TranspiratiONal 1

Sprayable Biodegradable Polymer Membrane Technology for Agricultural Cropping Systems

To feed and clothe a global population expected to exceed nine billion people by 2050, the world needs to double current food production and radically increase fibre production. Farmers will have to achieve this using the same land areaas is currently being used, but with much less water, less nutrients and less agrochemicals. CSIRO has developed aproduct that can help farmers achieve this.

The product is a prototype water based sprayable biodegradable polymer membrane (the Technology) that can be applied to the soil surface to improve crop water productivity. The efficiency is achieved in two ways: by reducing soil evaporation so more water is retained in the soil, and by inhibiting weed growth so competition for the water in the soil is reduced. The saved water can then be used by the crop plants through the transpiration process to produce greater yields, more income and improved farm profitability. As the polymer membrane is biodegradable it can be used without polluting our soil and water systems.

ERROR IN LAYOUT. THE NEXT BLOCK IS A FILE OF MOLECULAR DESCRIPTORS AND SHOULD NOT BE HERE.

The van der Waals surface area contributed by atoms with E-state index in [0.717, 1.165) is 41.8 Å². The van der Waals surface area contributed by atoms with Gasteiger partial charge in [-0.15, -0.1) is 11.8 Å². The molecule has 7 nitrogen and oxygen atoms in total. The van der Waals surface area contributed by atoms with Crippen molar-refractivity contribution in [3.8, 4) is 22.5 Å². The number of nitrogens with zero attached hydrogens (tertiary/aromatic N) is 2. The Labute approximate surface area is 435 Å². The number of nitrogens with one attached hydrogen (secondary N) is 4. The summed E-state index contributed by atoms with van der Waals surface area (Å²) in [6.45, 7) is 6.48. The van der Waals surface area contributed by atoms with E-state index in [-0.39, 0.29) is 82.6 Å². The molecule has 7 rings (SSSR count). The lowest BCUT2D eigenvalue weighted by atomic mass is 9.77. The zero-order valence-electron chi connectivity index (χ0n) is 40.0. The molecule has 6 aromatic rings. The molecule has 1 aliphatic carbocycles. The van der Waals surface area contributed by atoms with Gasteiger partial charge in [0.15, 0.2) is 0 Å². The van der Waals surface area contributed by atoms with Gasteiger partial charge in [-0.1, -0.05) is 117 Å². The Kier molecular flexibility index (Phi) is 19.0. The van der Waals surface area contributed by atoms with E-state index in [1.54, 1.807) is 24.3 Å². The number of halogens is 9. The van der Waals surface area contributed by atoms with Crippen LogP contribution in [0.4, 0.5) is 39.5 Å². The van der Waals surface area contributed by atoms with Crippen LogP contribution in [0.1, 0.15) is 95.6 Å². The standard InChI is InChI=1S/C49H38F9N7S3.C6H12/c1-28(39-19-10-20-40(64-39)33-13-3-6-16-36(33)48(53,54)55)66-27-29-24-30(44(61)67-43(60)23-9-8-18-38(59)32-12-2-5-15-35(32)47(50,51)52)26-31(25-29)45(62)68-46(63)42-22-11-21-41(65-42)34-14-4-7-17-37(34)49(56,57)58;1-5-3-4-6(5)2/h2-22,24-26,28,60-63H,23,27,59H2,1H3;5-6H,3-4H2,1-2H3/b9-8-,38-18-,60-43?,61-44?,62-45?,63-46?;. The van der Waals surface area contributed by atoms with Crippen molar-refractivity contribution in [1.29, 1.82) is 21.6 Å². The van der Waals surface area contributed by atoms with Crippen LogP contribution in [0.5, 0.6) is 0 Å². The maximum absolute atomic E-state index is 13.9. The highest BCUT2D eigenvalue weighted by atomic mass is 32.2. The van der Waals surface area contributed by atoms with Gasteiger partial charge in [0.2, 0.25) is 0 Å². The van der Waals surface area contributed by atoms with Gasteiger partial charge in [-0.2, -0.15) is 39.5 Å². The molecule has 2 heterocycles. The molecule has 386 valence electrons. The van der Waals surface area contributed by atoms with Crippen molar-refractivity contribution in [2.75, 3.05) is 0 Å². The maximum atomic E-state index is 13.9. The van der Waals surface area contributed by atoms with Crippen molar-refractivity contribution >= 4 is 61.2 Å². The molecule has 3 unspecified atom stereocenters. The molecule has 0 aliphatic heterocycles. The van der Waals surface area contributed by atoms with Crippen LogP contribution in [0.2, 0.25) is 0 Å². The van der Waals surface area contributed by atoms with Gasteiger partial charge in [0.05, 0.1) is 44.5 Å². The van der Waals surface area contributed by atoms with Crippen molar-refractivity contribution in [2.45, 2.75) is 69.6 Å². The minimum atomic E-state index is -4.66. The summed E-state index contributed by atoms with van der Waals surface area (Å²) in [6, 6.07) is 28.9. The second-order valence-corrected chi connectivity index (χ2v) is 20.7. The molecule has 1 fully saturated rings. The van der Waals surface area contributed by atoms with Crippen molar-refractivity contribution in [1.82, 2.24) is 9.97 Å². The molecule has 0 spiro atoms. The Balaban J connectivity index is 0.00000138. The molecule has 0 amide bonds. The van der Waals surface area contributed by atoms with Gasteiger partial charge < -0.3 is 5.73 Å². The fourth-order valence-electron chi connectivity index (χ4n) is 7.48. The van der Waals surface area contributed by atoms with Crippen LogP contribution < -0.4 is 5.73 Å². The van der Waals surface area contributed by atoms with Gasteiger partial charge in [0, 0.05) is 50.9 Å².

The Technology has been demonstrated in laboratory pot experiments and in irrigated field plot trials using melons,sorghum and cotton. These trials have confirmed increases in crop water productivity as high as 30%.

The TranspiratiONal team have also carried out more than 200 customer and end-user interviews, which have confirmed large market opportunities, strong demand for the technology and multiple targets for initial market entry.

SIEF funding was provided to undertake an experimental development program to carry out on-farm field trials intarget markets to 1) confirm in-field biodegradability and non-toxicity of the polymer membrane, and determine any risks to soil health; and 2) collect water use, weed, and crop yield data to determine the cost:benefit of different product application rates, across full crop cycles under real world conditions.

A prepared soil bed is being sprayed with a white liquid by a person using a hand held sprayer. Two other people are standing by and two more people are in the background.

A handheld spray unit is used to apply the sprayable polymer to the field site (Image: Keith Bristow).

For further information please contact:

Dr Keith L. Bristow, CSIRO: